The Meanest Mama in the World

This year in honor of Mother’s Day, I decided to write something special to the best meanest mama in the world.

When I was young, my sister and I used to pee out the window of the second story of our house.  My mom would reach her limit on how many times she believed us when we would plea for the bathroom, and peeing out the window was the best choice left.  Peeing in the closet was second best (or worst…depending on your view point).  We tried to pee like normal kids, but Mama wouldn’t let us.  We would tip-toe as far as we dared at night after we were sent to bed, and retreat when threats of spankings came our way.

Speaking of spanking, we knew who we had to fear in our house.  Daddy would whip his belt out of his jeans with great flare, but that is as far as he went.  Mama loved spanking us so much she did it ALL the time.  AND she never would let Daddy.  Mama had us pick our own switch off the bushes.  That’s how you know you have the meanest mama in the world: she makes you pick your own torture device.

Other mamas like to take their children to McDonalds for a treat… or say, a Happy Meal.  Not my mama.  The only time I went to McDonalds was with friends.  Furthermore, my mama would sing songs about McDonalds milkshakes being like polluted lakes and french fries between your toes.  My mama insisted on eating at home.  AND she hardly EVER bought us soda.  She was so mean.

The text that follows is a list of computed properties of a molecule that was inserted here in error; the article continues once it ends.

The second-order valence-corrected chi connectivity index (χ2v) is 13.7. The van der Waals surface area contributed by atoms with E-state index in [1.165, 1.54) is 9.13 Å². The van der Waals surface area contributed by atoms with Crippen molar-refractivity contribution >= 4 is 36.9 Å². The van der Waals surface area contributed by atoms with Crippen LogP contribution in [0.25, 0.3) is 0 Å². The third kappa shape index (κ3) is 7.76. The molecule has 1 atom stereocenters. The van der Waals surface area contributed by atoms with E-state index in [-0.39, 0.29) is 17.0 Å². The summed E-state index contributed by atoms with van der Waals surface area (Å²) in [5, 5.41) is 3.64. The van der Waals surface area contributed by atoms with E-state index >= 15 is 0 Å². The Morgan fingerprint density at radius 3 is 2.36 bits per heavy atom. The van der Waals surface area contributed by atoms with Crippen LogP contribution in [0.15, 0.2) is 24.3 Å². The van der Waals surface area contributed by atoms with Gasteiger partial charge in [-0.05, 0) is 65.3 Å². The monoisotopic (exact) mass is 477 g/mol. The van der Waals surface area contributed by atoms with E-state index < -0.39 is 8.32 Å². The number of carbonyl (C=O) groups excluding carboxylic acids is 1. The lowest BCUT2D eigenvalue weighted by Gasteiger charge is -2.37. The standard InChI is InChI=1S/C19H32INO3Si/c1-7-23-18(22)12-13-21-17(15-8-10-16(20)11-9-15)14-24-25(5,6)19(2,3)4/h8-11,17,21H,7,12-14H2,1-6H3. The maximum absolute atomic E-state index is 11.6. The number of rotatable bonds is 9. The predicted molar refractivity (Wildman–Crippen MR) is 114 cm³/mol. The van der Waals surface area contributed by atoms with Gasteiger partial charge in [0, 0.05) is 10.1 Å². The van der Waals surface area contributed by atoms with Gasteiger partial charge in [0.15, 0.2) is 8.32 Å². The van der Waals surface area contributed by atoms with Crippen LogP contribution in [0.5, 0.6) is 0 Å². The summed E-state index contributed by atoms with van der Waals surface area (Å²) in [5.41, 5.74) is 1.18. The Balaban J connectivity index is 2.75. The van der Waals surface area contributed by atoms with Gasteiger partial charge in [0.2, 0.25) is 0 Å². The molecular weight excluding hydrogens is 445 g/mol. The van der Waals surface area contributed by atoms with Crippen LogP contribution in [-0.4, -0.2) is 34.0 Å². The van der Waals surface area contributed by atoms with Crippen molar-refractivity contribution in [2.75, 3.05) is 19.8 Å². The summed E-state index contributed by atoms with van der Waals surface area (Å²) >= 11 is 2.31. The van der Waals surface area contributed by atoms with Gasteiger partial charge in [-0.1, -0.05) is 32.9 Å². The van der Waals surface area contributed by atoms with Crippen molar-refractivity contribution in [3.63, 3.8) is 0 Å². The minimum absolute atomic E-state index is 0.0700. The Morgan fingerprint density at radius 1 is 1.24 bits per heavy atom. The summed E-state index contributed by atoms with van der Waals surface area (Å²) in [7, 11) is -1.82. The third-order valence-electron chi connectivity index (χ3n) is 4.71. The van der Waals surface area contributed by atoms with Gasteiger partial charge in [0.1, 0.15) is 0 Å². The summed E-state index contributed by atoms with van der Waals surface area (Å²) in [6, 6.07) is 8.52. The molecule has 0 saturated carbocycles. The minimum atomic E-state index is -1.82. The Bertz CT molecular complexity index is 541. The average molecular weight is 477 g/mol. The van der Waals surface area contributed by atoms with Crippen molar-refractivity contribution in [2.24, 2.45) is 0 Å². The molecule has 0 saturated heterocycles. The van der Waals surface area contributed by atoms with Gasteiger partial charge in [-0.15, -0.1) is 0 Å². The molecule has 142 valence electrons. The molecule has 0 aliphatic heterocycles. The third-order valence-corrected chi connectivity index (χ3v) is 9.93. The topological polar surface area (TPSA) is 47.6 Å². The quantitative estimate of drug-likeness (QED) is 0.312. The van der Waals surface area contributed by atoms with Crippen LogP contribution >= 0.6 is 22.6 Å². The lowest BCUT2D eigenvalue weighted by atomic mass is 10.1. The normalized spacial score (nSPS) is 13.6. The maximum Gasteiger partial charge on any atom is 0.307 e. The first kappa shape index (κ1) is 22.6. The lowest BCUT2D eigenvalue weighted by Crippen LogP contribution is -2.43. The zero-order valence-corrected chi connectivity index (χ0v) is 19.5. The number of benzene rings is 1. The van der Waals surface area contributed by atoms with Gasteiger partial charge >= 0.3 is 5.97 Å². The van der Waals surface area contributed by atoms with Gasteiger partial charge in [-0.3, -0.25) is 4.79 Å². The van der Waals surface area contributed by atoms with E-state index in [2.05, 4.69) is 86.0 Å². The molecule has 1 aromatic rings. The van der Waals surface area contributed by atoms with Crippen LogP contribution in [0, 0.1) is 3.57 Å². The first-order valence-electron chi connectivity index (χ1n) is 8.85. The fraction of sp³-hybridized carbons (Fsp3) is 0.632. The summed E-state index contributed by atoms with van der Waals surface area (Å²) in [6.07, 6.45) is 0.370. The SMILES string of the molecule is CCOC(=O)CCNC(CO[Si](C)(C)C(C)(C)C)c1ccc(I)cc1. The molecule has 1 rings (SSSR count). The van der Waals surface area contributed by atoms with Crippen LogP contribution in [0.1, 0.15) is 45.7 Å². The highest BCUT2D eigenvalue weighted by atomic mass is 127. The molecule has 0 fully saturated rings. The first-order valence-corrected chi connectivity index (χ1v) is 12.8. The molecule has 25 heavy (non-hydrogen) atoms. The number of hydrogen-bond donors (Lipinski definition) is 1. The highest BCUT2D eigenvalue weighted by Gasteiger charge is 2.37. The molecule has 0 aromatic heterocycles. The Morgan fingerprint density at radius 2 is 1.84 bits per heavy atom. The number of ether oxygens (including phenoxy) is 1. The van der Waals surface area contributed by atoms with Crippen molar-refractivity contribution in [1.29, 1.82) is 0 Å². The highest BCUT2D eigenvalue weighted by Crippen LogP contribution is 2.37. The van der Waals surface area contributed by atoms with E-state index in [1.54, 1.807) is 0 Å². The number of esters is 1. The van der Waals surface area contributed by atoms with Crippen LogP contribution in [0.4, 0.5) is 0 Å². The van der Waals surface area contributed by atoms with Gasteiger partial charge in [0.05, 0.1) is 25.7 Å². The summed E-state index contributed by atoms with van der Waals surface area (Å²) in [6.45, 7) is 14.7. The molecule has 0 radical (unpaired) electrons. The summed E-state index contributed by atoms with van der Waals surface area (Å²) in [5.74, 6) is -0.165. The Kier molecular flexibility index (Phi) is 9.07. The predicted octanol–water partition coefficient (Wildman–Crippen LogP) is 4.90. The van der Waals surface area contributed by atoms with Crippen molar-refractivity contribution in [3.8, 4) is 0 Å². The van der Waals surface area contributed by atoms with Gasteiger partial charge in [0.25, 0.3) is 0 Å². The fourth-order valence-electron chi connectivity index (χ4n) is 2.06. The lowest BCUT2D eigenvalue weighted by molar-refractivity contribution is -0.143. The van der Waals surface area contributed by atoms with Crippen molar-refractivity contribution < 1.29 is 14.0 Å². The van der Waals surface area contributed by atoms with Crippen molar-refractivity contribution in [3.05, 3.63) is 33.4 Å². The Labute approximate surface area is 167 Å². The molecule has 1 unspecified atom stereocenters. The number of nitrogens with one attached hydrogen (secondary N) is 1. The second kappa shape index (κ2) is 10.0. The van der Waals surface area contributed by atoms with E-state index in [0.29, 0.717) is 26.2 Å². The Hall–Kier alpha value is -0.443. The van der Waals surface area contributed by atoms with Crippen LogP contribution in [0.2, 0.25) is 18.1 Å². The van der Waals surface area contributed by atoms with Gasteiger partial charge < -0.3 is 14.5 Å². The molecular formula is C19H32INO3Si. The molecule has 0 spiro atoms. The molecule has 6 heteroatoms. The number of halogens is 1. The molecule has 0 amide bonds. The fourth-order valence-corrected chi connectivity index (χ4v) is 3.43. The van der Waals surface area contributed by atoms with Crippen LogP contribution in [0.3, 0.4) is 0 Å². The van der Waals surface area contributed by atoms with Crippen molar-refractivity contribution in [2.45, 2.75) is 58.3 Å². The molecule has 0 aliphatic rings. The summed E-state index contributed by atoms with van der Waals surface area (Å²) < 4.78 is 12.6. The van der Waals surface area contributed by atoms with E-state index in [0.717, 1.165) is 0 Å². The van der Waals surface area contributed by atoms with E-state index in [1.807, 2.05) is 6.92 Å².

My sister remembers this much better than I do, but in the summer, when it was the hottest outside, Mama would lock us out.  (She always waited until it was hot.)  She wouldn’t let us come inside, even to use the bathroom.  AND, when we did, it wasn’t to watch TV.  Nope.  No TV for us.  Mean Mama made us read instead of watching our non-existent TV.  If we complained about being bored, she would say, “I can give you something to do.”  That meant that you better skedaddle.  Because “something to do” really means “chores.”  We were seldom bored enough for that.

If we were lucky enough to go to the pool, Mama wouldn’t let us just run and jump in when we got there.  We had to wear sunscreen THEN wait for hours before we could get into the water.  If we had been fighting before, we would have to wait even longer while our friends and siblings swam.  She never let us swim in the deep end without her watching.  We would have to first go ask, then go to the deep end to jump off the boards.

We NEVER got away with skipping church.  She had to meet all of our friends families before we could play.  We had to do our own laundry much younger than our friends did.  Our pantry was full of homemade canned green beans, tomatoes, and beets.  We had frozen peaches, strawberries, corn, and pickles all winter.  AND she made us help her clean the kitchen.  When it was time to clean our room, she would come check to make sure it was cleaned.  If it wasn’t cleaned good enough for her, she would have us redo it.  Worst of all, she wouldn’t let us say the “b word.”